In the twelve months of 2014, scrap exports totaled 15,308,000 tonnes, down by 17.1 percent from the same period in 2013. In the first two months of this year exports were 2,026,675 for an annual rate of 12,161,050 tonnes. Figure 1 shows that the monthly average declined for three consecutive years, 2012 through 2014 and illustrates 2015’s continuing decline.
Monetary policy is being eased around the world as nations attempt to stimulate economic growth. The relatively strong US dollar is negatively impacting US trade by reducing exports and increasing imports. The decrease in scrap exports is a case in point. The Euro stood at 1.0833 on April 9th, down by 9.2 percent in three months making it tough for East Coast exporters to compete with European scrap sources for Turkish buyers. The Japanese Yen has stabilized in the last three months and on the 9th stood at 119.99 to the US $ but the Yen is down by almost 40 percent since 2012.
In spite of the Euro and Ruble effect, Turkey did increase its purchases of US scrap in February on a 3MMA basis, in fact YTD Turkish imports of US scrap are more than double what they were this time last year. YTD exports to China, Taiwan and South Korea are down by 24.2 percent, 20.4 percent and 62.2 percent compared with the same period last year. The West Coast labor disputes have undoubtedly influenced exports across the Pacific. YTD exports to Canada and Mexico are down by 17.1 percent and up by 24.8 percent respectively.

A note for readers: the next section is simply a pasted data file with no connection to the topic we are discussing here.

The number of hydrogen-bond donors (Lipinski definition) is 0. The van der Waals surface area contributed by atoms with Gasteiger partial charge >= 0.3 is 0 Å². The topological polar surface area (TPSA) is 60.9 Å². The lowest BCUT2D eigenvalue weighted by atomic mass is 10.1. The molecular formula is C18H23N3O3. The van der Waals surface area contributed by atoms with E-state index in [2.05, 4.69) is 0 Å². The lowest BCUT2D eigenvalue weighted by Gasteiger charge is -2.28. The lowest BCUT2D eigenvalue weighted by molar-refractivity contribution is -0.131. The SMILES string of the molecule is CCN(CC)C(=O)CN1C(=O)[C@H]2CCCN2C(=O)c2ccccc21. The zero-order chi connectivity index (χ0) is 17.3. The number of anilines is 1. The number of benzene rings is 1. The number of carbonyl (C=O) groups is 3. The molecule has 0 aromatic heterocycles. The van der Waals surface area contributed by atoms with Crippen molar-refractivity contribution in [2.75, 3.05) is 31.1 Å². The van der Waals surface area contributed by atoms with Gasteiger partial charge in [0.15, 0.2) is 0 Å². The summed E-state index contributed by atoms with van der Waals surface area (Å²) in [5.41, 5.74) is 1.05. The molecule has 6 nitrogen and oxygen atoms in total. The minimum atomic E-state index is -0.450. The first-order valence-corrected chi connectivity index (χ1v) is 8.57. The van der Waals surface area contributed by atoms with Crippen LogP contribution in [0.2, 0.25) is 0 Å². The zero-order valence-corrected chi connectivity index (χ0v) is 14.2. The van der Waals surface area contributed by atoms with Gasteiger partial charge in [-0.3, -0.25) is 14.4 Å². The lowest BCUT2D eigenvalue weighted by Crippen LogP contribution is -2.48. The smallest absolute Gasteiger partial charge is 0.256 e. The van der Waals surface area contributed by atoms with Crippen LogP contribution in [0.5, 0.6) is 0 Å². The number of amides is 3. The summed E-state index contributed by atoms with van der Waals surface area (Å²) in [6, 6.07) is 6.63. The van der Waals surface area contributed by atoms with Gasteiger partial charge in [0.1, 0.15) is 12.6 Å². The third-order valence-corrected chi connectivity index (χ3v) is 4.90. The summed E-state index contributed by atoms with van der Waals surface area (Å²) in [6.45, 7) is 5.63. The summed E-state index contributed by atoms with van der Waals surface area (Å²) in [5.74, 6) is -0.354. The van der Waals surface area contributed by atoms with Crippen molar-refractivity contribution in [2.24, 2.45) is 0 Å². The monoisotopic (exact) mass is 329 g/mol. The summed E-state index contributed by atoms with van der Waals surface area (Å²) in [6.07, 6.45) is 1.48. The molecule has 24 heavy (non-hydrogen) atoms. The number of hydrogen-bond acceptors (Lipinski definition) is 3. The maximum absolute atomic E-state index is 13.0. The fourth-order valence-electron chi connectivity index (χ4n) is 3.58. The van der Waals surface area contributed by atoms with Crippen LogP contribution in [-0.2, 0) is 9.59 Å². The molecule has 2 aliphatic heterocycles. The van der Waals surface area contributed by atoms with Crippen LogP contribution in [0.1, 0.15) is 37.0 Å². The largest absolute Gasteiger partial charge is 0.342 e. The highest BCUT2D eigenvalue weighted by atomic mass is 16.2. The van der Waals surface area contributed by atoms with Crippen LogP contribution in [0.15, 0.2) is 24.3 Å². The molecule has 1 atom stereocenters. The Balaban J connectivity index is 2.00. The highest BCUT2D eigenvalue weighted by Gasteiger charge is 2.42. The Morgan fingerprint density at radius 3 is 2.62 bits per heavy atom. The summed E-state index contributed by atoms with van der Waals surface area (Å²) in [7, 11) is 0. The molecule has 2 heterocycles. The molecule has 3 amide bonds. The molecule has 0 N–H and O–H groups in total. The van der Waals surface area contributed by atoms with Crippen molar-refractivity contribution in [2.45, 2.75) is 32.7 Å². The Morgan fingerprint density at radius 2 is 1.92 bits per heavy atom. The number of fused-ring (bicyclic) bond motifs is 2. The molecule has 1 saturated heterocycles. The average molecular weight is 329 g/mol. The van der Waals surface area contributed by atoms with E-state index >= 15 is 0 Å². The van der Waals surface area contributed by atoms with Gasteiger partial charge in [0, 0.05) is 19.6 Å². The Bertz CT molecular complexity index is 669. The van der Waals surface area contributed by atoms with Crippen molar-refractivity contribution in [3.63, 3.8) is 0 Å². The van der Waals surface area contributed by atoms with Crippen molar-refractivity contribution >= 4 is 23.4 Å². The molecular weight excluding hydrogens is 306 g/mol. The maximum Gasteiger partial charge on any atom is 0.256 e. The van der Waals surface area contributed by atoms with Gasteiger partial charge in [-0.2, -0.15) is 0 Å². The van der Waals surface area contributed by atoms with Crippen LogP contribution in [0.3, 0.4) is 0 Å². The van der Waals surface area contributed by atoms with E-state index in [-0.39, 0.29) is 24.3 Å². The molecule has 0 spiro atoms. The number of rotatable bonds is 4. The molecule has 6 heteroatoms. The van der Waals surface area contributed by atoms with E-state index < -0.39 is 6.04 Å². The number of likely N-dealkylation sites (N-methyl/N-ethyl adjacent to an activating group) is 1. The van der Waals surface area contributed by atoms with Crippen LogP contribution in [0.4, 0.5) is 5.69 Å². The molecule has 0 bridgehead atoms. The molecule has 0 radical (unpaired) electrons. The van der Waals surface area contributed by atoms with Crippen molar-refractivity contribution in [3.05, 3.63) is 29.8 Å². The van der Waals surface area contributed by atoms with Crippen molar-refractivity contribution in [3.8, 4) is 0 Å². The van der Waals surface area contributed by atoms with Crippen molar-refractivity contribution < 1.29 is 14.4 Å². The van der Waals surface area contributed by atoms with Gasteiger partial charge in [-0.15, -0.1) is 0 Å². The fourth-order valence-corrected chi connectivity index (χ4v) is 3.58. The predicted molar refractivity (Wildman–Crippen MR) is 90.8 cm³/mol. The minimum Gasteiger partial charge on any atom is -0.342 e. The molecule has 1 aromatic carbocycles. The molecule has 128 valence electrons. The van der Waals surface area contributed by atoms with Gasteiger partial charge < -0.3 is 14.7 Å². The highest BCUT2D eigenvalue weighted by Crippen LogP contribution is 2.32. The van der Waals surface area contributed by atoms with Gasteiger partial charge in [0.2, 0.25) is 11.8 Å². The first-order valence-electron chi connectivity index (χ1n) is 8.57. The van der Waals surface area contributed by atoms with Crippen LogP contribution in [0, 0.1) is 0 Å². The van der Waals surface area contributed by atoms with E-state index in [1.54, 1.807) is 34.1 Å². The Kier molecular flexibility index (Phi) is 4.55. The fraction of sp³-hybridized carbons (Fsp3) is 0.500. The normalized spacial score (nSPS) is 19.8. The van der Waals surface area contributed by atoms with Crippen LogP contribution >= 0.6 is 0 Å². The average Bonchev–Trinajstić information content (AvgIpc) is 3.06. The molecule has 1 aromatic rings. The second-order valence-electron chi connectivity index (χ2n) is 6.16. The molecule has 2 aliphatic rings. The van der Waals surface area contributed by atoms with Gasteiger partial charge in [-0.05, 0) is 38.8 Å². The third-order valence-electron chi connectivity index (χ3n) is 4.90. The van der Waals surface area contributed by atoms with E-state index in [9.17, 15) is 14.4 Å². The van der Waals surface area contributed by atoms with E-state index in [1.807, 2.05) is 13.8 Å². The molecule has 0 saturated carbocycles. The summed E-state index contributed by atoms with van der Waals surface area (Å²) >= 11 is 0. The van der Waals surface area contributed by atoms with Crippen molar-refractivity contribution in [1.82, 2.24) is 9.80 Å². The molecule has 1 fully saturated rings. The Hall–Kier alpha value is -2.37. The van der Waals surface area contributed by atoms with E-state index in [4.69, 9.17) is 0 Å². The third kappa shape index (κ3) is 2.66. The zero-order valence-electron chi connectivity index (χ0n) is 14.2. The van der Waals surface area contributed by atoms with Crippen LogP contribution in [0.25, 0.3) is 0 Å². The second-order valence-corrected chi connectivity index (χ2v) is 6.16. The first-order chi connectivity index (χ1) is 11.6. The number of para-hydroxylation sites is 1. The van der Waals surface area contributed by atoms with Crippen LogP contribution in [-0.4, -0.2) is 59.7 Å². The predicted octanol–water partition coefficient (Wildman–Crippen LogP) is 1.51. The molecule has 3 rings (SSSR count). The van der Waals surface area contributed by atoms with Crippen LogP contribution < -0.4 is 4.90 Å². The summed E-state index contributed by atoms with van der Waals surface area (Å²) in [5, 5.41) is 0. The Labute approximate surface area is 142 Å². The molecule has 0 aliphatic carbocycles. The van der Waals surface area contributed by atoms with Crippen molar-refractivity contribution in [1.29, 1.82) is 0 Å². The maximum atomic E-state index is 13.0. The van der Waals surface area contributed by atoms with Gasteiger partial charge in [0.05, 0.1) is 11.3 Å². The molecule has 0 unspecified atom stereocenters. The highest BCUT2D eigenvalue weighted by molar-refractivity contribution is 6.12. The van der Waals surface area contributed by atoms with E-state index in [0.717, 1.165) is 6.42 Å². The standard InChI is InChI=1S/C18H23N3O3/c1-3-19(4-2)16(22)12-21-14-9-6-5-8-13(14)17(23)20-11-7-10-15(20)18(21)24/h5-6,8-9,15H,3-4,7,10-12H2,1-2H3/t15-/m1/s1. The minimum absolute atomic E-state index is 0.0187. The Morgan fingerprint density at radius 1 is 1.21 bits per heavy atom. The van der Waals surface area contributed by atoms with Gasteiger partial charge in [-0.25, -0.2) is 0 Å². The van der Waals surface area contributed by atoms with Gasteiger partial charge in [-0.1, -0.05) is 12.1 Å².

Shipments to secondary buying nations totaled 264,000 tonnes in February. Of this 48,000 tonnes shipped to Saudi Arabia and 32,000 tonnes to Peru.
Scrap export prices are reported by the AMM every Tuesday for an 80:20 mix of #1 and #2 heavy melt in US $ per tonne FOB New York and Los Angeles for bulk tonnage sales. The price on both coasts has changed by less than a dollar in the last four weeks and today stands at $243.41 in the East and at $234 in the West. Chicago shredded was unchanged at $235 for April.
To view an interactive history of ferrous scrap exports, visit the Scrap Exports page on the Steel Market Update website here.
Peter WrightRead more from Peter Wright
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